I found the best way to explore Darwin was to pay for 24 hours on the double-decker Hop on Hop off red bus.
I used it three times before my ticket ran out.
Just around from the Palm City Resort was the Information Centre where we caught the morning bus. The first time Alan and I stayed on board and enjoyed the unique and informative Northern Territory style commentary. I made notes of the museums and art Galleries I wanted to visit .
Paul picked Alan up in the hired Mitsubishi Sportsman SUV diesel car. I didn’t realize that the bus didn’t run until 1.30 pm in the afternoon but it gave me the opportunity to shop. Once on the bus I hopped off at East Point to explore the Darwin Military Museum, an important location during WWII. The Defense of Darwin Experience provided me with an immersive, interactive experience of the story of Darwin’s role during the war .
However, I lost track of time wandering around the beautiful tropical gardens containing a myriad of artefacts. (walk through the cafe and out into the gardens. I nearly missed it). I climbed up steep steps to see the guns that were considered obsolete by 1943 and remembered when we came in 1973 we had not realized the extent of the bombing of Darwin. We were amazed at our ignorance and applauded what we saw then as the ingenuity of homemade guns created out of logs and large wheels and the non-government funded museum. Little did we know that for generations the country was kept in the dark about the true dimensions of the Japanese attack. At the time Mr Curtin suppressed all news about the bombing of Darwin in case it caused ‘anxiety and distress’.
At 9.58am on February 19, 1942, just four days after the supposedly impregnable British garrison in Singapore collapsed, Japanese bombers escorted by Zero fighters appeared in the skies above Darwin. The first wave attacked the CBD and harbour infrastructure, and sank 11 ships either at anchor or berthed. A second wave came for the RAAF base. By noon, 243 people – including 53 civilians – were dead, 400 wounded. The wharf was cut in two, 30 aircraft were destroyed and the post office levelled; postmaster Hurtle Bald, his wife Alice, daughter Iris and six post office workers died when a bomb hit their slit trench.
In 2019 the bombing of Darwin in 1943 is now celebrated. Darwin had survived. Sitting in the Museum reminded me of the 1941 attack on Pearl Harbour, although many more American lives were lost in that conflict. More than 2,400 Americans died in the attack, including civilians, and another 1,000 people were wounded. Darwin was bombed over twenty times and many lives were lost but these facts were hidden from the population at the time. People lived in ignorant bliss unless you lived in Darwin or Adelaide River in the Northern Territory during WWII.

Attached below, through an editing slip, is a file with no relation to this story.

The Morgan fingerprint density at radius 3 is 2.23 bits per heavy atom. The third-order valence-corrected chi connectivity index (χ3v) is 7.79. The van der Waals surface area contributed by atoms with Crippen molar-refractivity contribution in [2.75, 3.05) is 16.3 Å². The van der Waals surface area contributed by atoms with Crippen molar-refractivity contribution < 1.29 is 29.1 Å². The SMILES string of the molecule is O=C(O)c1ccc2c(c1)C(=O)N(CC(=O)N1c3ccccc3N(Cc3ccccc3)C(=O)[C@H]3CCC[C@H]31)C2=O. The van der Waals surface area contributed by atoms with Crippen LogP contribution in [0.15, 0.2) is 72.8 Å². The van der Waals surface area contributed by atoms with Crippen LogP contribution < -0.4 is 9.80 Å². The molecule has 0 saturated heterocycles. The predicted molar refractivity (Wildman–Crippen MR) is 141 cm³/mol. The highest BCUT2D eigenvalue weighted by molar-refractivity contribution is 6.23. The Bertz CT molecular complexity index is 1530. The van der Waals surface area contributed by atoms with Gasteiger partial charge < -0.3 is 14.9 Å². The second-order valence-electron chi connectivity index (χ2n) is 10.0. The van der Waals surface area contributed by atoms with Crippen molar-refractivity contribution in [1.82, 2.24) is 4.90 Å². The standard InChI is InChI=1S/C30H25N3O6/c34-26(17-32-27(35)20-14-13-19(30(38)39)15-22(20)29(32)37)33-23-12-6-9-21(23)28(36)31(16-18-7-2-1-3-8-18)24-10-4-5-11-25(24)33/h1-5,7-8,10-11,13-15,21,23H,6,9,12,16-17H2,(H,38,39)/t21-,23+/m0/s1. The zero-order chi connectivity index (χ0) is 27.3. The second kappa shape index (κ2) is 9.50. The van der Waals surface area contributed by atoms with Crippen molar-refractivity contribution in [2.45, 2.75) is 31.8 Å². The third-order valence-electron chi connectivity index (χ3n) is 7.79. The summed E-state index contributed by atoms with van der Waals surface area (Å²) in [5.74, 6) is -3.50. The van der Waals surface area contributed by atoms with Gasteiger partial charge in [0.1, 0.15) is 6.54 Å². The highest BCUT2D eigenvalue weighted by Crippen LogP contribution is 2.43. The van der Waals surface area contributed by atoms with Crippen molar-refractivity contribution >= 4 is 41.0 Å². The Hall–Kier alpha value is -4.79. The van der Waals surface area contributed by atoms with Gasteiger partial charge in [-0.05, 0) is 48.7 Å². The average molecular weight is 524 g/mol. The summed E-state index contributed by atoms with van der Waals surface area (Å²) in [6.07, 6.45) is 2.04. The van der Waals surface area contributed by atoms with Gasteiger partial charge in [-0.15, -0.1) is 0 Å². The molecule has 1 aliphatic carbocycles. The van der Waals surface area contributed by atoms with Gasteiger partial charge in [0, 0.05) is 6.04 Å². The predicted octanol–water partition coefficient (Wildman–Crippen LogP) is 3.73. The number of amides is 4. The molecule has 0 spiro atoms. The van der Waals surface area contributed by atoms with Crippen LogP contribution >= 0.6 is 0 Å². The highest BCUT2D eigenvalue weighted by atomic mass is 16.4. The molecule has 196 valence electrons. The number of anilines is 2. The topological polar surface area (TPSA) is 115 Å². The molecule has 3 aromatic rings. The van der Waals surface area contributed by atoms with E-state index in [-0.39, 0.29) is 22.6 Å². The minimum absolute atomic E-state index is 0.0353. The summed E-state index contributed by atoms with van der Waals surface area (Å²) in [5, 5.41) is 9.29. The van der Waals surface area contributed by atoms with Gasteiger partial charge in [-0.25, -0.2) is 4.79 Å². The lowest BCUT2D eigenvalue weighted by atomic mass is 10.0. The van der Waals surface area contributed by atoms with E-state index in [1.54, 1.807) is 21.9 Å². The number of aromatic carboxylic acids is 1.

I spent so long there that I caught the last Hop on Hop off bus to the Flying Doctor Museum at Stokes Hill Wharf. I was determined and excited by the thought of trying virtual reality for the first time and to see the Holographs used to accentuate the visitor experience
Racing through the exhibit in the hour before they closed I had to ring Paul to pick me up. Fortunately he was available and knew where to get me. He and Marian had taken us to have a delicious dinner on the wharf the night before. We had a round table between two wharf-side buildings where we got the evening breeze, so cooling after Darwin heat. We ordered our green Thai curry meal from a wharf cafe. Delicious.
I was up and on the bus early the next morning because I wanted to experience the Northern Territory Museum and Art Gallery. Of particular importance to me was to see the Cyclone Tracy exhibit. We had been there the year before Tracy but I remember reading about the devastation and disbelief of Darwin residents that this could happen to them on Christmas Eve 1974. Having two small boys myself at the time I could truly empathise and relate to their problems. they couldn’t reveal the actual wind speed of the cyclone as all the gauges were destroyed
I arrived at stop 7 ready for action only to find the NT Museum didn’t open until 10am. I only had half an hour to dash into the Gallery, take as many photos as possible for later research and dash out again, but at least I had seen it for myself.
For those interested I’ll list some of the stops along the way. stop 1: Information Centre. 2: Crockosauras Park. 3: Fish feeding (10 min walk) 4: the commentary said during the war Catalina amphibious aircraft became fighter bombers. 5: the site of Darwin Hospital. Opened after 17 days then bombed and later damaged beyond repair by Cyclone Tracy. Cullen Bay (protected modern beach front homes). Fannie Bay Goal didn’t open until Wednesday. Old Millyn Heritage Area (old Queenslander homes that survived the bombing and Cyclone Tracy). George Brown Darwin Botanic Gardens. Mindil Beach Market. WWII Oil Storage Tunnels are some of the fascinating stops available to anyone interested to hop on and off the bus.
We finished our three days in Darwin with a trip to Coles (just around the corner) for travelling supplies and later a sunset cruise and buffet meal on a catamaran .
The next day we left Darwin to head for Mary River Wilderness Retreat. The Mary River region is Jawoyn land and I want to know more about the indigenous culture